Gemma Westlake investigates the role of mentor

Gemma Westlake investigates the role of mentor

Gemma Westlake investigates the role workplace mentor plays in an apprentice’s early career.

I hope the last few months have been good, both personally and professionally for you all. In my last instalment I discussed some of the impacts that we have seen as a result of Covid-19 with our apprentice progression, I also stated that next time around I would be discussing the role of the workplace mentor in supporting an apprentice through their journey. So let’s do just that.

Years ago being a workplace mentor meant showing your apprentice ‘the ropes’, providing support and feedback on practical jobs that had been completed and generally overseeing their progress in the workshop. Back then however, their learning progress was generally overseen by the college assessor and apprenticeship team who would conduct regular visits and checks to tasks carried out in the workshop. 2014 saw a government initiative to engage with employers and give them more say over the qualification process, the introduction of the new apprenticeship standards as quoted from The new standards were introduced as part of the Government’s major apprenticeship reforms. The standards represent a shift from assessing to learning and put employers in control.

The changes from the old frameworks to the new standards has had a real impact on the role of the mentor, putting much more emphasis on guiding someone through the learning side of the apprenticeship as it ties in with tasks that are completed in the workplace. One example of this change is the following: previously the workplace mentor might sign off a job card to confirm that the job has been completed to the correct standard, now they are also able to oversee their apprentices learning journey through the use of an online portfolio, it is now the mentor’s responsibility to help their apprentice to get the jobs written out signed off and uploaded to show progress, they are the person that is, in effect carrying out the assessment of the work completed by their apprentice which means it is much more within the garages responsibilities and capabilities to work with the training provider in deciding when they believe the apprentice is ready to complete their gateway and end point assessments. The new standards have also had an effect on the types of tasks that are completed in the Gateway assessments to ensure that they are appropriate to the skills needed from garages. It is however worth mentioning that support should be provided by the assessor/mentor with the training provider (or college) if as a mentor you are unsure of the process.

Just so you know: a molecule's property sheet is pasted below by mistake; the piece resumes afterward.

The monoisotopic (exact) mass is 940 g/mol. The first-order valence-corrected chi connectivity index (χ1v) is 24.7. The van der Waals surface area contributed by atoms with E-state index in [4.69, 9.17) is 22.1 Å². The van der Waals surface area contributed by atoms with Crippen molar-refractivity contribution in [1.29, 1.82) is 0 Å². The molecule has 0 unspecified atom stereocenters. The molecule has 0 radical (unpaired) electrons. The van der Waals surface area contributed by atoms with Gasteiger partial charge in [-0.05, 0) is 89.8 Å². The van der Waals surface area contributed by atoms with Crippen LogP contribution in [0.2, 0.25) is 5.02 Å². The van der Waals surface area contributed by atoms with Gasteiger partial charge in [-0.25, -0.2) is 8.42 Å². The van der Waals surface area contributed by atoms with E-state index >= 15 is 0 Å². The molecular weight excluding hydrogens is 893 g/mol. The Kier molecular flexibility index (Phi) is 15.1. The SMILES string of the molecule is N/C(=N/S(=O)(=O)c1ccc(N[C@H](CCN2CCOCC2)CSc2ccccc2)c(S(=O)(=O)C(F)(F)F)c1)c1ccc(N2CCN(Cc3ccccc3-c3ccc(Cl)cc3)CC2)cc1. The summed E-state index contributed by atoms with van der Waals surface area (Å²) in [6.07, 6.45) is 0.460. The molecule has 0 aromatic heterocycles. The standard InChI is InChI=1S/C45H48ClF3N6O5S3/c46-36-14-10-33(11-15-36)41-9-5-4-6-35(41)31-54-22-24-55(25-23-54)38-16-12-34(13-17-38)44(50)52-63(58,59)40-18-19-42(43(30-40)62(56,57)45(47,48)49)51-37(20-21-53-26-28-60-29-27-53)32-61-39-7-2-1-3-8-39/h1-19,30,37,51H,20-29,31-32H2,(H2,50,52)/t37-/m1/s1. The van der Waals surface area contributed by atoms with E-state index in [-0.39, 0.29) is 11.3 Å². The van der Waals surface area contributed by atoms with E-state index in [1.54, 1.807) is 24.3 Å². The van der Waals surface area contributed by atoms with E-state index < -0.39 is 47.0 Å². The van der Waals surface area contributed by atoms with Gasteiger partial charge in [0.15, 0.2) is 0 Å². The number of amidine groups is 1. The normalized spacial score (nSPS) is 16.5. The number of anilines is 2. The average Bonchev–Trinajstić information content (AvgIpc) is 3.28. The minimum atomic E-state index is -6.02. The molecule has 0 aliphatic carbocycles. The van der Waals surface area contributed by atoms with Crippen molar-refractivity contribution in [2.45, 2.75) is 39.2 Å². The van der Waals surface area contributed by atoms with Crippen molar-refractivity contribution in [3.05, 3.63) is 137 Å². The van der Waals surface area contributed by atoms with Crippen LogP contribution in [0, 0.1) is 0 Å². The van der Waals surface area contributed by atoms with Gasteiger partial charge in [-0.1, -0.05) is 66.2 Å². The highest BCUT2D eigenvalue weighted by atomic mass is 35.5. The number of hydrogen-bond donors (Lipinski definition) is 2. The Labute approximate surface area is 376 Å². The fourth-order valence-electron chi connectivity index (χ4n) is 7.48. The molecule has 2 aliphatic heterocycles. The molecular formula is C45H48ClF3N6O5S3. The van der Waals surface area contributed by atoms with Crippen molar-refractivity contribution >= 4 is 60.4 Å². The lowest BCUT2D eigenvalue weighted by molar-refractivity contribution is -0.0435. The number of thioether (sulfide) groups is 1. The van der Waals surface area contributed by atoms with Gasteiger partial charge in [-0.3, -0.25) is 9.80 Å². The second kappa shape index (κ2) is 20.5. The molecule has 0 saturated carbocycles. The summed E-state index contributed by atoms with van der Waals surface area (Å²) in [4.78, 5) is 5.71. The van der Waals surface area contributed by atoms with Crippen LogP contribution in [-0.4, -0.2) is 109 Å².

If you are reading this and thinking of taking on an apprentice then please do remember that if you will be going through a local training provider such as colleges then you should be given a contact at the college who will be responsible for assisting you in overseeing your apprentice’s progress along with developing their learning/training needs, the changes we have identified were put in place to give garages more say over the learning taking place and give them a more detailed over view of what needs to be completed within the apprenticeship. I hope you have found this information useful, please do join me next time when I will be highlighting how and why it may be useful to your business to engage with local colleges!

Gemma is a lecturer at Basingstoke College of Technology. To find out what goes on there, click here.

Related posts